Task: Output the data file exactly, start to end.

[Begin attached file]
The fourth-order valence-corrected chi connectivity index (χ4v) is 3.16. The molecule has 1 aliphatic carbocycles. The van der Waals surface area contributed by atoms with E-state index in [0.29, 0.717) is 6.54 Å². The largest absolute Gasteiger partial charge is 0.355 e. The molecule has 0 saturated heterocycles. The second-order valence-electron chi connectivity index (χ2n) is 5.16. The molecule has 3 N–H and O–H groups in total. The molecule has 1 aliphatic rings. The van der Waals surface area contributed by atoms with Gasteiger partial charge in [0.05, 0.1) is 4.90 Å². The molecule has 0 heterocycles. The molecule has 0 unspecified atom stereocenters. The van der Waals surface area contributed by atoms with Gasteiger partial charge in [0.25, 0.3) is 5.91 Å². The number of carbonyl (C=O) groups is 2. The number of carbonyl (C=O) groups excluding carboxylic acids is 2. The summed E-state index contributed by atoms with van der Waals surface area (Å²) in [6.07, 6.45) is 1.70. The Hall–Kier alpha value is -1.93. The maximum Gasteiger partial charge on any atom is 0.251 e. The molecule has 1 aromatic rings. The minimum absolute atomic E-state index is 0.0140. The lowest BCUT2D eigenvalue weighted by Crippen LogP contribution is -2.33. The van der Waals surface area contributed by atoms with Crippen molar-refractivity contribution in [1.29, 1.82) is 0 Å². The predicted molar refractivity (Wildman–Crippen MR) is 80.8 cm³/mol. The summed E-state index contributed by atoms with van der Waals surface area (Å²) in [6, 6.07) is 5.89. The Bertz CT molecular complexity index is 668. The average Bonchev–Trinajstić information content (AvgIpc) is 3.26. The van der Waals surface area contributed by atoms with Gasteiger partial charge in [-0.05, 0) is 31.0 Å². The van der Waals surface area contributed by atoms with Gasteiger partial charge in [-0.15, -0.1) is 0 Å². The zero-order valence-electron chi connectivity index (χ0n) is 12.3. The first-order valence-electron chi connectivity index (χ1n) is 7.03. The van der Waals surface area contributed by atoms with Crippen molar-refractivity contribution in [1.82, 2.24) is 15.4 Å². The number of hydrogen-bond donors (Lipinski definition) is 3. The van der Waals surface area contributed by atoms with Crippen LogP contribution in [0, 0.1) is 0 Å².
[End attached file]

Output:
The fourth-order valence-corrected chi connectivity index (χ4v) is 3.16. The molecule has 1 aliphatic carbocycles. The van der Waals surface area contributed by atoms with E-state index in [0.29, 0.717) is 6.54 Å². The largest absolute Gasteiger partial charge is 0.355 e. The molecule has 0 saturated heterocycles. The second-order valence-electron chi connectivity index (χ2n) is 5.16. The molecule has 3 N–H and O–H groups in total. The molecule has 1 aliphatic rings. The van der Waals surface area contributed by atoms with Gasteiger partial charge in [0.05, 0.1) is 4.90 Å². The molecule has 0 heterocycles. The molecule has 0 unspecified atom stereocenters. The van der Waals surface area contributed by atoms with Gasteiger partial charge in [0.25, 0.3) is 5.91 Å². The number of carbonyl (C=O) groups is 2. The number of carbonyl (C=O) groups excluding carboxylic acids is 2. The summed E-state index contributed by atoms with van der Waals surface area (Å²) in [6.07, 6.45) is 1.70. The Hall–Kier alpha value is -1.93. The maximum Gasteiger partial charge on any atom is 0.251 e. The molecule has 1 aromatic rings. The minimum absolute atomic E-state index is 0.0140. The lowest BCUT2D eigenvalue weighted by Crippen LogP contribution is -2.33. The van der Waals surface area contributed by atoms with Crippen molar-refractivity contribution in [1.29, 1.82) is 0 Å². The predicted molar refractivity (Wildman–Crippen MR) is 80.8 cm³/mol. The summed E-state index contributed by atoms with van der Waals surface area (Å²) in [6, 6.07) is 5.89. The Bertz CT molecular complexity index is 668. The average Bonchev–Trinajstić information content (AvgIpc) is 3.26. The van der Waals surface area contributed by atoms with Gasteiger partial charge in [-0.05, 0) is 31.0 Å². The van der Waals surface area contributed by atoms with Gasteiger partial charge in [-0.15, -0.1) is 0 Å². The zero-order valence-electron chi connectivity index (χ0n) is 12.3. The first-order valence-electron chi connectivity index (χ1n) is 7.03. The van der Waals surface area contributed by atoms with Crippen molar-refractivity contribution in [1.82, 2.24) is 15.4 Å². The number of hydrogen-bond donors (Lipinski definition) is 3. The van der Waals surface area contributed by atoms with Crippen LogP contribution in [0, 0.1) is 0 Å².